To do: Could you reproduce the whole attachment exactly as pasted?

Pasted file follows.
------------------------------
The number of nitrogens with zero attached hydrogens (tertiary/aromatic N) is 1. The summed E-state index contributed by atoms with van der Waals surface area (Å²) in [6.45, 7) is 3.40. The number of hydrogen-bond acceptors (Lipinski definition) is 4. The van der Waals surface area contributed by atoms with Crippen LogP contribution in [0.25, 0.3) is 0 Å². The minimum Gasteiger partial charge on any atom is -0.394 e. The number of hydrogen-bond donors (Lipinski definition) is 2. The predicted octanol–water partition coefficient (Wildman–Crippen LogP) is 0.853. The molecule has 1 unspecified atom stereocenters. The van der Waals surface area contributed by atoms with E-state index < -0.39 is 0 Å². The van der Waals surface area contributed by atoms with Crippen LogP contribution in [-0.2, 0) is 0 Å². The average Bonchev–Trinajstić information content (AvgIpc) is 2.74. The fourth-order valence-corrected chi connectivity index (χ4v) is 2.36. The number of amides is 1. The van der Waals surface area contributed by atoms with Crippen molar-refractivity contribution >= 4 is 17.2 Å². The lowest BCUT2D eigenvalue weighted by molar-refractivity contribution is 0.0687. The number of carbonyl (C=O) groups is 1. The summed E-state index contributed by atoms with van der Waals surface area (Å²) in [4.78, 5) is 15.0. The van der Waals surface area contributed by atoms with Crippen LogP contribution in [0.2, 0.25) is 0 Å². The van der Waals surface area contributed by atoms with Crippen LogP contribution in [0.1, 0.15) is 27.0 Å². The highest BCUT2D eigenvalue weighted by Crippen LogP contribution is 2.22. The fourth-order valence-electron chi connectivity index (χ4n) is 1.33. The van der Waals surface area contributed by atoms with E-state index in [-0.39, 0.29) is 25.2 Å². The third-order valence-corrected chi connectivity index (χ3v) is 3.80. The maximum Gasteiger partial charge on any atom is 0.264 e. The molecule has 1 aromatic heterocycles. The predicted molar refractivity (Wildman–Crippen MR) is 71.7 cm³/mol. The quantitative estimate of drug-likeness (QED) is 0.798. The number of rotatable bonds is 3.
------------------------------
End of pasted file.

The number of nitrogens with zero attached hydrogens (tertiary/aromatic N) is 1. The summed E-state index contributed by atoms with van der Waals surface area (Å²) in [6.45, 7) is 3.40. The number of hydrogen-bond acceptors (Lipinski definition) is 4. The van der Waals surface area contributed by atoms with Crippen LogP contribution in [0.25, 0.3) is 0 Å². The minimum Gasteiger partial charge on any atom is -0.394 e. The number of hydrogen-bond donors (Lipinski definition) is 2. The predicted octanol–water partition coefficient (Wildman–Crippen LogP) is 0.853. The molecule has 1 unspecified atom stereocenters. The van der Waals surface area contributed by atoms with E-state index < -0.39 is 0 Å². The van der Waals surface area contributed by atoms with Crippen LogP contribution in [-0.2, 0) is 0 Å². The average Bonchev–Trinajstić information content (AvgIpc) is 2.74. The fourth-order valence-corrected chi connectivity index (χ4v) is 2.36. The number of amides is 1. The van der Waals surface area contributed by atoms with Crippen molar-refractivity contribution >= 4 is 17.2 Å². The lowest BCUT2D eigenvalue weighted by molar-refractivity contribution is 0.0687. The number of carbonyl (C=O) groups is 1. The summed E-state index contributed by atoms with van der Waals surface area (Å²) in [4.78, 5) is 15.0. The van der Waals surface area contributed by atoms with Crippen LogP contribution in [0.2, 0.25) is 0 Å². The van der Waals surface area contributed by atoms with Crippen LogP contribution in [0.1, 0.15) is 27.0 Å². The highest BCUT2D eigenvalue weighted by Crippen LogP contribution is 2.22. The fourth-order valence-electron chi connectivity index (χ4n) is 1.33. The van der Waals surface area contributed by atoms with E-state index in [-0.39, 0.29) is 25.2 Å². The third-order valence-corrected chi connectivity index (χ3v) is 3.80. The maximum Gasteiger partial charge on any atom is 0.264 e. The molecule has 1 aromatic heterocycles. The predicted molar refractivity (Wildman–Crippen MR) is 71.7 cm³/mol. The quantitative estimate of drug-likeness (QED) is 0.798. The number of rotatable bonds is 3.